Authors: J.L. Doty
Tags: #fantasy, #epic fantasy, #swords, #sorcery, #ya, #doty, #child of the sword, #gods within
Special Smashwords Edition
Book 1 of
This is a work of fiction, and as such
involves speculative content. Any resemblance to persons, places,
things, names, characters and incidents are fictitious, and are the
product of the author's imagination. Any similarities to real
persons, living or dead, and events or incidents regarding them,
are wholly coincidental.
CHILD OF THE SWORD, BOOK 1 OF THE GODS
Special Smashwords Edition
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Copyright © 2012 J. L.
. All rights reserved, including the
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ISBN: 978-1-938135-88-0 (eBook)
Book 1 of
When gods and wizards go to
war . . . it’s best to just find a good shadow and
For detailed maps, check out the author's web
Forge the steel thrice in the fires of
Quench the steel thrice in the waters of
Blood the steel thrice in the agonies of
For thrice and thrice must a blade be
Rat stepped out of his shadow and darted
quickly into another, scurrying like the animal for which he was
named, his one good eye ever on the purse he followed. It looked to
be a full purse, bulging and jingling with coins, a fat purse, tied
to an even fatter waist, and soon it would be his.
Rat was a thief, a small, decrepit, barely
human, sometimes animal, stunted, ugly bundle of filthy rags; he
stalked his prey every day in the morning light of the market
square. He was small, perhaps six or seven years of age, perhaps
more. Badly malnourished, almost everyone in the streets considered
him a disgusting excuse for humankind, with festering sores visible
wherever rents in his dress of rags exposed diseased skin. His
vision was limited to his one good eye, but that eye never strayed
from sight of the fat and bulging purse.
“Away with yee, scum,” one of the fruit
vendors bellowed, emphasizing his dislike for Rat by throwing a
spoiled apple with considerable force.
Rat sidestepped the throw easily, and in the
same motion caught the apple, a not infrequent means of acquiring
food without resorting to theft. Then he scurried between the
market booths and disappeared into a nearby shadow.
He paused there, slurped on the pulpy flesh
of the rotten apple, aware that today of all days he must move with
great care. Unseasonably heavy rains the night before had turned
the dirt streets into a quagmire. The vendors, fearing a disastrous
loss of revenue on this, the first market day of spring, had grown
nervous and edgy. Anything that might turn customers
away—especially filthy, disgusting Rat—was to be feared, driven off
with a vengeance. Rat understood these things.
He finished the apple, moldy core and all,
then reached into his rags and retrieved a small, featureless
object no larger than the tip of his littlest finger:
He placed it on his tongue carefully and began chewing, a hard,
woody substance that broke up slowly. As it mixed with saliva it
formed a fibrous mass that was both bitter and sweet. He let some
of the juice trickle down his throat, knowing that soon the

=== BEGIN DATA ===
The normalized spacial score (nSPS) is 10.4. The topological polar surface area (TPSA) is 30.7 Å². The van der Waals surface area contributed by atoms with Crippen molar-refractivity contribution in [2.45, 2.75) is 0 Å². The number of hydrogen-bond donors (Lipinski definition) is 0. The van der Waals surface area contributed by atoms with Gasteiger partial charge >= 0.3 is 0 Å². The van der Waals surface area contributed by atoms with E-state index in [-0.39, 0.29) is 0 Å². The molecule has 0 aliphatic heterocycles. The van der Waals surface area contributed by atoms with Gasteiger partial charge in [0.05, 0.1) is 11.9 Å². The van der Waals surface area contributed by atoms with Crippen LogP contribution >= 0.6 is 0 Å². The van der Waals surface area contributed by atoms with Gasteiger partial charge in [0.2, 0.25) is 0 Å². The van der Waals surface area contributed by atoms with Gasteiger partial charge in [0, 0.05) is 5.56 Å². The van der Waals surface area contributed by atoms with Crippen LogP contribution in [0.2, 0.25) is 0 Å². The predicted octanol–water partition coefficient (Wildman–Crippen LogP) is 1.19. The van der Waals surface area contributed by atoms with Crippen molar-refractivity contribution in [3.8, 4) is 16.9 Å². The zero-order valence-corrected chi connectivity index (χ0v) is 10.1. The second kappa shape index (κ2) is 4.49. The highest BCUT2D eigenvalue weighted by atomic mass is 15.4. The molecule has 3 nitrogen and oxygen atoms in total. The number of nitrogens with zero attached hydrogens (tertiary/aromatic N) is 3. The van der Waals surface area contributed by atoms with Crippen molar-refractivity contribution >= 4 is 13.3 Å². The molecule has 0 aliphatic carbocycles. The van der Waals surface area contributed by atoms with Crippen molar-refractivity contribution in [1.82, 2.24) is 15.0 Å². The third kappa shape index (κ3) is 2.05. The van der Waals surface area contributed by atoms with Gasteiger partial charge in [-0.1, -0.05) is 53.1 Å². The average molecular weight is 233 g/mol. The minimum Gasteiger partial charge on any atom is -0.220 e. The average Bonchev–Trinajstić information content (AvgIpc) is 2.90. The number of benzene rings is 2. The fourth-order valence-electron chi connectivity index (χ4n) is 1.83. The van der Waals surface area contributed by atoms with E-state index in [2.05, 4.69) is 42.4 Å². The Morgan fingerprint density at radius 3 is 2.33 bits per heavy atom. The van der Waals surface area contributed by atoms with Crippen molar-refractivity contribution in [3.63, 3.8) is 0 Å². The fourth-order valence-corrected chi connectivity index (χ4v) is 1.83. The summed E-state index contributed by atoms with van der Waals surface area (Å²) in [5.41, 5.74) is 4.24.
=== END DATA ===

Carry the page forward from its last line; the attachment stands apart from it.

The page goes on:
would make life just a little sweeter.
. It made the cold
nights of winter warmer, and it softened the filthy straw of his
brought the only pleasure to his life; he had
was good, and that the lack of it was bad,
Without warning a rock smashed painfully
into his cheek, sent him sprawling into the mud. “It’s Rat,” a
young boy screamed. “Get him.”
Rat jumped to his feet instantly, ran a
jagged, zigzag pattern to the nearest shadow. He paused there, then
instinctively changed shadows as another rock sailed his way. He
skipped randomly from shadow to shadow, hoping to confuse any eye
that might be tracking him, then froze suddenly into stillness and
There were three of them, boys not much
larger than he, searching the shadows for him, seeking a little
sport. If there had been more of them he would have feared them,
for when they banded together in large numbers it became difficult
to elude them, and often he must hide in his lair until they lost
interest. But this time there were too few of them, and they were
looking in the wrong shadows. They had surprised him only because
he was too absorbed in his pursuit of the fat purse. And too, the
pleasure of the
tended to cloud his mind. Rat
understood these things.
With his tormentors searching elsewhere it
was safe to move on. He changed shadows again and moved away from
them, seeking the fat purse. He had lost sight of it in the
immediacy of escape, of survival, but he found it again after only
a few seconds, for the fat belly beneath which it hung was easy to
spot as it jiggled and swayed through the ever-thickening crowd.
Rat eyed the purse hungrily and squatted in a shadow, chewing his
and biding his time.
“Not here, Rat,” another vendor snarled.
“You’ll not be a scarin’ away me customers with yer stench.”
Rat changed shadows. The fat purse meandered
toward the center of the market so Rat followed, skipping from
shadow to shadow, hoping the thicker crowds near the center would
confuse pursuit at the moment of truth.
The next shadow Rat stopped in was at the
edge of Mathal’s fruit stand. She’d seen him approach, but turned
her head and pretended not to notice. She frequently looked away
like that, allowing him to steal a piece of fresh fruit, and in
return he was never greedy, taking only one. Often, in the dark of
night, he would leave her a gift in return: a pretty stone polished
by the weather, a half-eaten mouse or rat, or perhaps a small pile
of grubs. He knew she appreciated the gifts, for in the morning she
always took them in without scorn or distaste.